The dynamic and hierarchical structure of rivers, together with disruption of the natural river continuum by human activities, makes it difficult to identify and locate sources of nutrient pollution affecting receiving waters and observe its dispersion, thus impairing monitoring efforts. The identification of reliable indicators of anthropogenic nitrogen inputs in catchments is therefore key to achieving effective management of polluted rivers. We tested the capacity of N isotopic signatures (δ15N) of epilithon and snails to provide useful indications of organic and inorganic anthropogenic N inputs in three Mediterranean rivers differing in terms of surrounding land use and physicochemical conditions. We used a combined approach based on (i) analysis of nutrient concentrations in water, (ii) CORINE land cover classification and drainage patterns in catchments and (iii) isotopic analysis of river biota to verify whether isotopic variations were indicative of anthropic activities in the watershed, the associated alteration of water quality, and the consequent impact on snail abundance and diversity. Variation in the δ15N of epilithon within and between rivers reflected localised and diffuse N inputs from inorganic and organic sources. Negative epilithon δ15N values (<0‰) indicated inorganic pollution from agriculture. Values between 4‰ and 8‰ and those above 8‰ respectively indicated moderate organic pollution from urban areas, and high organic pollution, mostly from waste waters. The diversity and abundance of snails decreased with increasing water pollution. While their isotopic variations reflected between-river differences, they failed to indicate within-river variations in anthropogenic N inputs, since the proportion of epilithon in their diet varied along the rivers. Concluding, epilithon was a reliable indicator of anthropogenic N sources across a wide range of nutrient concentrations and anthropogenic inputs, and the proposed approach allowed us to determine the nature of nitrogen pollutants, their sources, location and dispersion along rivers embedded in complex human landscapes.

Isotopic biomonitoring of N pollution in rivers embedded in complex human landscapes / Calizza, E.; Favero, F.; Rossi, D.; Careddu, G.; Fiorentino, F.; Sporta Caputi, S.; Rossi, L.; Costantini, M. L.. - In: SCIENCE OF THE TOTAL ENVIRONMENT. - ISSN 0048-9697. - 706:(2020). [10.1016/j.scitotenv.2019.136081]

Isotopic biomonitoring of N pollution in rivers embedded in complex human landscapes

Calizza, E.;Careddu, G.;Fiorentino, F.;Sporta Caputi, S.;Rossi, L.;Costantini, M. L.
2020

Abstract

The dynamic and hierarchical structure of rivers, together with disruption of the natural river continuum by human activities, makes it difficult to identify and locate sources of nutrient pollution affecting receiving waters and observe its dispersion, thus impairing monitoring efforts. The identification of reliable indicators of anthropogenic nitrogen inputs in catchments is therefore key to achieving effective management of polluted rivers. We tested the capacity of N isotopic signatures (δ15N) of epilithon and snails to provide useful indications of organic and inorganic anthropogenic N inputs in three Mediterranean rivers differing in terms of surrounding land use and physicochemical conditions. We used a combined approach based on (i) analysis of nutrient concentrations in water, (ii) CORINE land cover classification and drainage patterns in catchments and (iii) isotopic analysis of river biota to verify whether isotopic variations were indicative of anthropic activities in the watershed, the associated alteration of water quality, and the consequent impact on snail abundance and diversity. Variation in the δ15N of epilithon within and between rivers reflected localised and diffuse N inputs from inorganic and organic sources. Negative epilithon δ15N values (<0‰) indicated inorganic pollution from agriculture. Values between 4‰ and 8‰ and those above 8‰ respectively indicated moderate organic pollution from urban areas, and high organic pollution, mostly from waste waters. The diversity and abundance of snails decreased with increasing water pollution. While their isotopic variations reflected between-river differences, they failed to indicate within-river variations in anthropogenic N inputs, since the proportion of epilithon in their diet varied along the rivers. Concluding, epilithon was a reliable indicator of anthropogenic N sources across a wide range of nutrient concentrations and anthropogenic inputs, and the proposed approach allowed us to determine the nature of nitrogen pollutants, their sources, location and dispersion along rivers embedded in complex human landscapes.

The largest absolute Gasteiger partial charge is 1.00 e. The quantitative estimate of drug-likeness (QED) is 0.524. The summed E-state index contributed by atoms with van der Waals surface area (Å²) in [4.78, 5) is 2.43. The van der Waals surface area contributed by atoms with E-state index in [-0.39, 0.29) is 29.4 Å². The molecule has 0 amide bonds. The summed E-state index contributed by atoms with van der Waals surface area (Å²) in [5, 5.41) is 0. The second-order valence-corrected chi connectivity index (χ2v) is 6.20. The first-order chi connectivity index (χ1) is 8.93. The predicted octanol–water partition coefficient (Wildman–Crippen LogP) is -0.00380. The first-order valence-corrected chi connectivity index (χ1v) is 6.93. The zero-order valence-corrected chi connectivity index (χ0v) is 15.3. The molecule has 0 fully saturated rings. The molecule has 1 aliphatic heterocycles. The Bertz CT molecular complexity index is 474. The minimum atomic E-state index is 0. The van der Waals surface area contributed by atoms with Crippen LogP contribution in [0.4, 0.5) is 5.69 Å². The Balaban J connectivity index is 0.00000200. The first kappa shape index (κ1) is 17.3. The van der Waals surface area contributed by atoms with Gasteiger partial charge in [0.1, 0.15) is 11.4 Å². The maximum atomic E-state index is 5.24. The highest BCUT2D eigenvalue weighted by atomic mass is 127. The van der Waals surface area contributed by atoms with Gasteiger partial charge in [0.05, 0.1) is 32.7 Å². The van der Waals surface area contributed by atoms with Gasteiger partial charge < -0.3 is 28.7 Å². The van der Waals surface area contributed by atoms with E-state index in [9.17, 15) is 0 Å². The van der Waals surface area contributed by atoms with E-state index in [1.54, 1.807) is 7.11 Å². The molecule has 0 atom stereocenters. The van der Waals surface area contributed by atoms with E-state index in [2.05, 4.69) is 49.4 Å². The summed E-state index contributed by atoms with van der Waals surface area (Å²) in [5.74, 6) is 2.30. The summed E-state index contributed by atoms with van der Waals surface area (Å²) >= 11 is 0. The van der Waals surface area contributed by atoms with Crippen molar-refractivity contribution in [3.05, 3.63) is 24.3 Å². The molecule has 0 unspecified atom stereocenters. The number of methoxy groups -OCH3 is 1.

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Utilizza questo identificativo per citare o creare un link a questo documento: https://hdl.handle.net/11573/1409714
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